It is difficult to express how much I love greyhounds; however why I love them is something I can explain. The particular greyhounds I love are ex-racing ones. I have come to respect them for the amazing creatures they are, and for numerous different reasons. Many have been raced and injured and are no longer able to run, so are of no use to the people who own them. Of course not all owners are the same and some do keep them once they can no longer race, but these people are still in the minority. Instead, most are transported to a rehoming centre after they sustain injuries that affect their ability to race. That is where they stay until a member of the public steps in, picks a greyhound and takes him/her home. Many greyhounds have no concept of the world outside their kennel. What most dogs perceive as ‘normal’ is totally alien to them. Being in kennels is tough for many reasons. In my experience many greyhounds are required to share a kennel, which often means that only one of them is able to sleep flat out. The other one has to make use of the concrete floor if they do want to stretch out. The floor may have a layer of shavings on it, but this is usually not enough to cushion delicate joints; and even then this area may not always allow them to stretch out fully. As most kennels are not big enough to comfortably accommodate two fairly large dogs, space becomes a commodity, and the dogs can get used to telling their kennel mate off into order to get the space they need. They also frequently get woken up when their kennel mate shifts around while resting. This can lead to problems when they do eventually go to a home, and in some cases they are labelled ‘aggressive’ because they are so used to growling and snapping if they are disturbed. The general public are often unaware of this, which can lead to greyhounds being returned to kennels after such an incident. This is often done on the premise that these behaviours will only get worse, which in reality they don’t if the dogs are left alone. New owners need to give their dogs a lot of space, and let them sleep in places where they are unlikely to be disturbed.
The ‘institutionalised’ nature of ex-racing greyhounds means that from the time they are born the only environment they know is the kennels they live in. This environment may change slightly throughout their racing lives; however there are generally no luxuries or home comforts in racing kennels. The ‘normal’ life of most puppies and young dogs just doesn’t exist for greyhounds that are destined for racing. They miss many important lessons that they need in order to live a safe and happy life outside this environment – they are only walked with other greyhounds, and the only new environments they encounter are usually race and trialling tracks. They are often fed on diets that are economic for the owners and not specific to their needs. They have absolutely no knowledge of the many aspects of life as a pet dog. What greyhounds are taught is how to race, and this training starts early. Some greyhounds never race – they may be ‘non-chasers’ or they may be injured early on. This means they are not worth investing further money on, and will therefore find a place in a rehoming centre and begin their wait for a home. Rescue greyhounds are all ages, sizes and colours and I can honestly say I have never met two identical looking greyhounds. Many are black, which as anyone who has anything to do with rescue dogs knows is always a disadvantage. Most importantly, 99% of them are amazingly adaptable, and this is the fact that I find mind-blowing. I have no idea why they are so malleable (a horrible word to use but I can’t think of another to describe how incredibly adaptable they are), but they all seem to learn incredibly quickly. Like all of us, some do learn the 'wrong things', however this is usually down to people taking them on as a first pet and not educating themselves beforehand. As with all dogs, certain considerations need to be taken into account. When I rehomed my first greyhound I had a real shock, despite having owned lurchers for years. She had no recall, and despite everything I had been told I was arrogant enough to just let her off lead. And what did she do? She ran like the wind directly across a large field away from me. I hadn’t appreciated exactly how fast she really was, and luckily one of my lurchers run after her and turned her twice, before I could put her lead back on. She also regularly broke into my fridge and ate everything she could find. It was only months later that I learnt she had been left on her own for long periods of time when she had been rehomed with a previous family, which explained some of this behaviour. Information does not always get passed on to new owners effectively, either at the fault of the rehoming centre or because the owners giving them up aren’t willing to admit why. The greyhounds that are retuned to kennels do not have awful personalities – they have just not been given enough time to adjust to a totally new world and life, and owners have often not done enough research about their new dog’s needs. Time and time again I have observed how horribly depressed these dogs become when they have to return to kennel life.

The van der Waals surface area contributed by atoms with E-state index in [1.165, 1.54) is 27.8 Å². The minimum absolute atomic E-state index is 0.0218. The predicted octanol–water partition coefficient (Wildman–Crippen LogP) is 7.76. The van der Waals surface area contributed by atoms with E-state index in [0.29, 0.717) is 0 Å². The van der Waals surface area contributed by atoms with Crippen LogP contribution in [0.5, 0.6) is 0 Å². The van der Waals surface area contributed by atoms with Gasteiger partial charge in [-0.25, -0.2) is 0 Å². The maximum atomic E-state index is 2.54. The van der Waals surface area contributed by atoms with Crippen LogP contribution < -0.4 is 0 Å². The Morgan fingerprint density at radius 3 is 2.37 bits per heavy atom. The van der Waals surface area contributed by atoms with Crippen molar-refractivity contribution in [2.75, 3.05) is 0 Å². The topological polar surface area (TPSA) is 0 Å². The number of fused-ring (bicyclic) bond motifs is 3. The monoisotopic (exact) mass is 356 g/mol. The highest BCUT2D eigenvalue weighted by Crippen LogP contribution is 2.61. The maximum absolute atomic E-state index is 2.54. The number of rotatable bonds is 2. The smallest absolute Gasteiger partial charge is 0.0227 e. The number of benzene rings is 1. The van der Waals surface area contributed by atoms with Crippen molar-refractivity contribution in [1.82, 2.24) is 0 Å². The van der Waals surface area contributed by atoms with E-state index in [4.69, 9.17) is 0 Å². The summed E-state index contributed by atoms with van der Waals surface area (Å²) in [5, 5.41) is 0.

But there is an upside! If you look at the Facebook pages of the many greyhound owners out there you will see multiple images – mainly of dogs roaching and lying around, or sometimes clad in coats of various colours and styles. You may also see some rarer images of greyhounds curled up with cats. This is unusual in a dog that has been trained to chase small fluffy objects, but once they have relaxed and started to identify new things in their expanding world they can come to realise that small fluffy objects can actually be dogs, or other animals, and they aren’t required to chase them anymore. For some greyhounds, this isn’t possible, however many people are very accepting of this. It just takes education and understanding. While adopting an ex-racing greyhound can have its challenges, all they really need is a bit of understanding and lots of time. When they are given this they become the most astonishing companions for people of all ages. They are amazing and ever surprising survivors. Rehome a greyhound! Pennie Clayton works extensively with both dogs and horses in the UK, and is a qualified Bowen Therapist. www.horseandhoundschool.co.uk